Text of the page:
Setting Up Deal Radars

Written on March 6, 2011. Written by .

The internet is an amazing place to find great deals. In the last few months, I got a $20 Amazon gift certificate, about $20 of Amazon mp3/video downloads, and enough airline miles for 3 round-trip domestic flights – all for free. I also got a really nice bike for $20 that I easily sold for $80 when I had to move. The only problem is finding the deals without wasting tons of time looking for them. In response to this problem, I’ve set up a system of deal radars to help seek out the best deals with minimal effort.

The system has two components, both based on RSS feeds. The first component is designed to look for specific deals that I want and the second is design to scout for anything interesting.

Specialized radars are usually based on a craigslist search. For example, say you are looking for a new bike, but you’re not in a big hurry and you’d rather wait for a good deal. Start by doing a craigslist search restricted to a price lower than you would expect to pay, and perhaps add keywords for the brand and other details. If nothing impressive turns up, scroll to the bottom of the page where a small orange RSS icon appears, and copy that link into an RSS to email service like feedmyinbox.com. If you’re not too busy, give your cell phone’s email address (all cell phone companies have email to SMS gateways). After setting this up, you’ll receive real-time feeds of potential deals on your cell phone, so you’ll be the first to know when an exceptional deal shows up and you can snatch it right away.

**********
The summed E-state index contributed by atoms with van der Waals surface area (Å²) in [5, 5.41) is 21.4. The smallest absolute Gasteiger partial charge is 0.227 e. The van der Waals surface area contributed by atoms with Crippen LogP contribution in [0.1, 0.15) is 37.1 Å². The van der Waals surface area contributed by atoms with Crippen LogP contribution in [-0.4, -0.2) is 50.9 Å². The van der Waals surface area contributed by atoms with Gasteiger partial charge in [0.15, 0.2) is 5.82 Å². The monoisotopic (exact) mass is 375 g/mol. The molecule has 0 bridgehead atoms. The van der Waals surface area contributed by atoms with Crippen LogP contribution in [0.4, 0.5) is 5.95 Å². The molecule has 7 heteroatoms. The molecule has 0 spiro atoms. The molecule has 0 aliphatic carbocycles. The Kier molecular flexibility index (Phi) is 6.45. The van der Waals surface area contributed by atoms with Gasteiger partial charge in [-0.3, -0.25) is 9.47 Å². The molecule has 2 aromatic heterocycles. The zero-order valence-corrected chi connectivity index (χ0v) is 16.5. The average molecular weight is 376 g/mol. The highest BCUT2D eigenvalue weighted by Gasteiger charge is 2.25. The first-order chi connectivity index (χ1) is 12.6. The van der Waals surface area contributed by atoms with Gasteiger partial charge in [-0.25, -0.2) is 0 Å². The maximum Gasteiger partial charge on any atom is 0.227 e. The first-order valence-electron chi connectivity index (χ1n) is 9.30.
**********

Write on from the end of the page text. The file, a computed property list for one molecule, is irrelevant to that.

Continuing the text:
General-purpose radars are built by collecting RSS feeds of deal websites in Google Reader. Start by searching for deal sites that match your tastes. You can also search for specific deals that you heard about and see which sites listed that deal. Then subscribe to the RSS feeds of all of these sites with Google Reader. This not only makes it quick and easy to scan through deals because it lists all of the headlines in one page, but also provides some very useful information: the list of recommended sites, which is determined based on your current subscriptions. If you periodically check out the recommended sites and subscribe to a couple of them, and then unsubscribe from your worst performers, you’re subscriptions will undergo an evolutionary process. After enough generations, you should end up with a list of subscriptions that is well optimized for the type of deals that you like.

Using these radar systems, you should be able to save a decent amount of money for just a couple minutes a day of effort.

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